Happy Holidays! You’re On Your Own.

While the LAUSD continues to feed children and adults during the holiday break, Granada Hills Charter leaves students to fend for themselves.

“All 63 Grab & Go Food Centers will continue to operate through the Winter Break and until students return to classes on campus.”


One of the Los Angele Unified School District’s (LAUSD) biggest accomplishments during the COVID-19 pandemic was to ensure that the issue of food insecurity was addressed during this crisis. Through the ongoing Grab and Go program, the district has served approximately 90 million meals for students and others who are in need, including adults. The LAUSD has been serving these meals since schools closed in March, even during periods when schools are normally closed for breaks. On Fridays, it supplies extra meals so that recipients do not go hungry over the weekend when the centers are closed.

Compare this program to what has been provided by Granada Hills Charter, the largest charter school in the country. This school is so large that it has more students than 86% of all school districts nationwide and receives the same funding for each student as the LAUSD. While even before the pandemic 52.7% of its students were classified as “socioeconomically disadvantaged,” the school did not begin its own meal program until May 27. Instead, it directed hungry students to the LAUSD’s food centers. Unlike the LAUSD Food centers, Granada specifically states that its program is “for GHC students and community youth (18 and under)”.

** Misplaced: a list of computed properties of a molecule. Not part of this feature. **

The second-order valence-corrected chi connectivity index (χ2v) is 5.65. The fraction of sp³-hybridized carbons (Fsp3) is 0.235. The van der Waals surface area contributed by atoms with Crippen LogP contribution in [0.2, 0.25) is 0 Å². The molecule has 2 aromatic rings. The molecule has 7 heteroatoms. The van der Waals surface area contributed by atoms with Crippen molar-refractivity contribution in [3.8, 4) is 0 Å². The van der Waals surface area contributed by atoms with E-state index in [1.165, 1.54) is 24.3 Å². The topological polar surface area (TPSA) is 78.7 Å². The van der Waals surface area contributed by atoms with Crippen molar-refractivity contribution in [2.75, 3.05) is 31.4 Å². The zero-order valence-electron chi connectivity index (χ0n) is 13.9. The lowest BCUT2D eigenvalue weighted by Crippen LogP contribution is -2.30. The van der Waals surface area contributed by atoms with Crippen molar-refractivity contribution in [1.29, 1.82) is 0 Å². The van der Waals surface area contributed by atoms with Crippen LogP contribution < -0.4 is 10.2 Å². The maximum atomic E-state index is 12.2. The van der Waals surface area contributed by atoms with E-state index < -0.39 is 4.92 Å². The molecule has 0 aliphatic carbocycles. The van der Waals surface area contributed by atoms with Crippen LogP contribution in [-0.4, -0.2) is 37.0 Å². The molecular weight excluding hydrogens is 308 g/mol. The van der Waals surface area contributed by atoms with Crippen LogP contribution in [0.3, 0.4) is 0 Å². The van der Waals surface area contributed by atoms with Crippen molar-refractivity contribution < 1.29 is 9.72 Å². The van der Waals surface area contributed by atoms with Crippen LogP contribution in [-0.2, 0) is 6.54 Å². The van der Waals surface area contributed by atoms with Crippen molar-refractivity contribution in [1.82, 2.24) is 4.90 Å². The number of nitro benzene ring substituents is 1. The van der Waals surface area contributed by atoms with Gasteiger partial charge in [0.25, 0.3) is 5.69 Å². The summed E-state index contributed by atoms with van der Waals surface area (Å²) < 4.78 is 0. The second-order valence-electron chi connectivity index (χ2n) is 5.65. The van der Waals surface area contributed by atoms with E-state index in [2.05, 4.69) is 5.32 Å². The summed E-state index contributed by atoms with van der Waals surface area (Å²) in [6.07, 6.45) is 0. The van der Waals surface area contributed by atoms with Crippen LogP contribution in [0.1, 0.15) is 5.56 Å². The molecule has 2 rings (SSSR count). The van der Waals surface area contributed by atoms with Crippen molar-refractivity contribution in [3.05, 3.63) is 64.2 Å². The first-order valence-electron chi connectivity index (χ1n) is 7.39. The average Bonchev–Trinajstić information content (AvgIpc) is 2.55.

While the LAUSD continues to serve the community during the winter break, closing only on the Christmas and New Year holidays, Granada stopped serving food at the end of the fall semester. “Food distribution will resume on January 12, 2021,” leaving vulnerable families to fend for themselves. Merry Christmas!

The difference in these programs highlights the difference between public schools and charter schools. LAUSD schools serve all students regardless of need, including those with severe special education needs. Since the majority of its students are socio-economically disadvantaged, successfully providing education requires them to address social issues outside of the classroom. This is why the teachers’ union, UTLA, demanded that community schools and school nurses be included in settlement talks during last year’s strike. Knowing the number of their students facing food insecurity, the Grab and Go program was given the first priority for implementation when the schools were shut down in March.

As a whole, charter schools have done everything possible to avoid serving children with special education needs. Only 8.6% of Granada’s students are classified as “disabled,” a percentage far lower than any of its neighboring public schools. When Granada shut down, providing food to its students was an afterthought. It took them over two months to put a program in place and they are ignoring the continuing need during the current break.

There is a cost to privatizing public education and the community surrounding Granada Hills Charter school is paying it along with the public school students of Los Angeles.


Carl Petersen is a parent, an advocate for students with special education needs, an elected member of the Northridge East Neighborhood Council, a member of the LAUSD’s CAC, and was a Green Party candidate in LAUSD’s District 2 School Board race. During the campaign, the Network for Public Education (NPE) Action endorsed him, and Dr. Diane Ravitch called him a “strong supporter of public schools.” For links to his blogs, please visit Opinions are his own.

Parent, special education advocate and former LAUSD School Board candidate. Still fighting for the children.

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